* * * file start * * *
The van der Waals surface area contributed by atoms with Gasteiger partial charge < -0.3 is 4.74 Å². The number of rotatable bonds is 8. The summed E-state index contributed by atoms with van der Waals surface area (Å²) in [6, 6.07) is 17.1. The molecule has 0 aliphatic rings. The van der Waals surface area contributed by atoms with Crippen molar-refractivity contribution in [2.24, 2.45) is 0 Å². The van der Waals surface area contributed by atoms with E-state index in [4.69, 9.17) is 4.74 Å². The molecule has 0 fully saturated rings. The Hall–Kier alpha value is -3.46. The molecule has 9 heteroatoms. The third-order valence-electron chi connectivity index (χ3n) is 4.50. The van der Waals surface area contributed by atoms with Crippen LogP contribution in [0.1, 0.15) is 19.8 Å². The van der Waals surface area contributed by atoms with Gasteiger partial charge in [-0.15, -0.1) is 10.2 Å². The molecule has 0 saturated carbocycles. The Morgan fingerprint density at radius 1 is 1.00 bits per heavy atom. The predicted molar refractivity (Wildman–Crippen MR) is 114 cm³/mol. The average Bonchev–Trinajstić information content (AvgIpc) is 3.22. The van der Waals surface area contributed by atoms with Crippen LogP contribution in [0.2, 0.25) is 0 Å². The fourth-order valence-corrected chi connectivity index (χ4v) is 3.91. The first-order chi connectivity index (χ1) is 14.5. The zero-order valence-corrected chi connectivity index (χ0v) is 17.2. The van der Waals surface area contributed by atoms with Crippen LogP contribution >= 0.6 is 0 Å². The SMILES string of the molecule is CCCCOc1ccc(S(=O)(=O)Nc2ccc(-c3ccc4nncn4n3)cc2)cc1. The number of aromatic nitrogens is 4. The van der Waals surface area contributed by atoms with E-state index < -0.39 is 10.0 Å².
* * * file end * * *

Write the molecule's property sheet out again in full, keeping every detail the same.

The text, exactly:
The van der Waals surface area contributed by atoms with Gasteiger partial charge < -0.3 is 4.74 Å². The number of rotatable bonds is 8. The summed E-state index contributed by atoms with van der Waals surface area (Å²) in [6, 6.07) is 17.1. The molecule has 0 aliphatic rings. The van der Waals surface area contributed by atoms with Crippen molar-refractivity contribution in [2.24, 2.45) is 0 Å². The van der Waals surface area contributed by atoms with E-state index in [4.69, 9.17) is 4.74 Å². The molecule has 0 fully saturated rings. The Hall–Kier alpha value is -3.46. The molecule has 9 heteroatoms. The third-order valence-electron chi connectivity index (χ3n) is 4.50. The van der Waals surface area contributed by atoms with Crippen LogP contribution in [0.1, 0.15) is 19.8 Å². The van der Waals surface area contributed by atoms with Gasteiger partial charge in [-0.15, -0.1) is 10.2 Å². The molecule has 0 saturated carbocycles. The Morgan fingerprint density at radius 1 is 1.00 bits per heavy atom. The predicted molar refractivity (Wildman–Crippen MR) is 114 cm³/mol. The average Bonchev–Trinajstić information content (AvgIpc) is 3.22. The van der Waals surface area contributed by atoms with Crippen LogP contribution in [0.2, 0.25) is 0 Å². The fourth-order valence-corrected chi connectivity index (χ4v) is 3.91. The first-order chi connectivity index (χ1) is 14.5. The zero-order valence-corrected chi connectivity index (χ0v) is 17.2. The van der Waals surface area contributed by atoms with Crippen LogP contribution >= 0.6 is 0 Å². The SMILES string of the molecule is CCCCOc1ccc(S(=O)(=O)Nc2ccc(-c3ccc4nncn4n3)cc2)cc1. The number of aromatic nitrogens is 4. The van der Waals surface area contributed by atoms with E-state index < -0.39 is 10.0 Å².